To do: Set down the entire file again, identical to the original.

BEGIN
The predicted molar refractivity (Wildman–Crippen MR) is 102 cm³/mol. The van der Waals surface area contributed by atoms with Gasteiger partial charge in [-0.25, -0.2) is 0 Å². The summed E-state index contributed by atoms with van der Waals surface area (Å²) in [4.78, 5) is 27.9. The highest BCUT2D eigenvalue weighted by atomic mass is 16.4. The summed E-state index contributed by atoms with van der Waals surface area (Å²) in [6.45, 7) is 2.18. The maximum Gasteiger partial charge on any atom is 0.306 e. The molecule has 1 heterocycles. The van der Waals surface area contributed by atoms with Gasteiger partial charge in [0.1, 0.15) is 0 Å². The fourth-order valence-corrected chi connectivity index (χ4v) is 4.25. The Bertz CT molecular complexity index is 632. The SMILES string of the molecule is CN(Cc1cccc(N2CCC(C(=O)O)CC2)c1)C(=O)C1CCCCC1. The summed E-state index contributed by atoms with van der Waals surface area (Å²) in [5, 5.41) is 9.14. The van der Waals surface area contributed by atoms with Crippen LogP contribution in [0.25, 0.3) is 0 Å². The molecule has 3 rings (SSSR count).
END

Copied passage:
The predicted molar refractivity (Wildman–Crippen MR) is 102 cm³/mol. The van der Waals surface area contributed by atoms with Gasteiger partial charge in [-0.25, -0.2) is 0 Å². The summed E-state index contributed by atoms with van der Waals surface area (Å²) in [4.78, 5) is 27.9. The highest BCUT2D eigenvalue weighted by atomic mass is 16.4. The summed E-state index contributed by atoms with van der Waals surface area (Å²) in [6.45, 7) is 2.18. The maximum Gasteiger partial charge on any atom is 0.306 e. The molecule has 1 heterocycles. The van der Waals surface area contributed by atoms with Gasteiger partial charge in [0.1, 0.15) is 0 Å². The fourth-order valence-corrected chi connectivity index (χ4v) is 4.25. The Bertz CT molecular complexity index is 632. The SMILES string of the molecule is CN(Cc1cccc(N2CCC(C(=O)O)CC2)c1)C(=O)C1CCCCC1. The summed E-state index contributed by atoms with van der Waals surface area (Å²) in [5, 5.41) is 9.14. The van der Waals surface area contributed by atoms with Crippen LogP contribution in [0.25, 0.3) is 0 Å². The molecule has 3 rings (SSSR count).